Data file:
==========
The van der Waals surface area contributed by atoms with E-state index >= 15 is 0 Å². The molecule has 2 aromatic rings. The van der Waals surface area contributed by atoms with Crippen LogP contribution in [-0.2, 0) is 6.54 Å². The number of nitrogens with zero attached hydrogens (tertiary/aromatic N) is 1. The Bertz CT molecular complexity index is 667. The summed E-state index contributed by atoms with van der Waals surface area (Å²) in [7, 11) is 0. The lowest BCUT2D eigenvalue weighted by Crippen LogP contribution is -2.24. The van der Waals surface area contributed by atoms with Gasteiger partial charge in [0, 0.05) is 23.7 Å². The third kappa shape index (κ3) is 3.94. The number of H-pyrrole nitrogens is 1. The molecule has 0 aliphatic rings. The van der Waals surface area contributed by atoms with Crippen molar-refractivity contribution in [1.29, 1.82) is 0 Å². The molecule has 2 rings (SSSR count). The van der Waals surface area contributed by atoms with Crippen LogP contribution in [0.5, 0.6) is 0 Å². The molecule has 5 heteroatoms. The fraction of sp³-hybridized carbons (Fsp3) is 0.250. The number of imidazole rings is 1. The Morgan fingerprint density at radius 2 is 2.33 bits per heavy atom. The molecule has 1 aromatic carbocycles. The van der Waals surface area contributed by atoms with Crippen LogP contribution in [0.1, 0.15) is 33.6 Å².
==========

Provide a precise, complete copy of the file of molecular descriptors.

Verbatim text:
The van der Waals surface area contributed by atoms with E-state index >= 15 is 0 Å². The molecule has 2 aromatic rings. The van der Waals surface area contributed by atoms with Crippen LogP contribution in [-0.2, 0) is 6.54 Å². The number of nitrogens with zero attached hydrogens (tertiary/aromatic N) is 1. The Bertz CT molecular complexity index is 667. The summed E-state index contributed by atoms with van der Waals surface area (Å²) in [7, 11) is 0. The lowest BCUT2D eigenvalue weighted by Crippen LogP contribution is -2.24. The van der Waals surface area contributed by atoms with Gasteiger partial charge in [0, 0.05) is 23.7 Å². The third kappa shape index (κ3) is 3.94. The number of H-pyrrole nitrogens is 1. The molecule has 0 aliphatic rings. The van der Waals surface area contributed by atoms with Crippen molar-refractivity contribution in [1.29, 1.82) is 0 Å². The molecule has 2 rings (SSSR count). The van der Waals surface area contributed by atoms with Crippen LogP contribution in [0.5, 0.6) is 0 Å². The molecule has 5 heteroatoms. The fraction of sp³-hybridized carbons (Fsp3) is 0.250. The number of imidazole rings is 1. The Morgan fingerprint density at radius 2 is 2.33 bits per heavy atom. The molecule has 1 aromatic carbocycles. The van der Waals surface area contributed by atoms with Crippen LogP contribution in [0.1, 0.15) is 33.6 Å².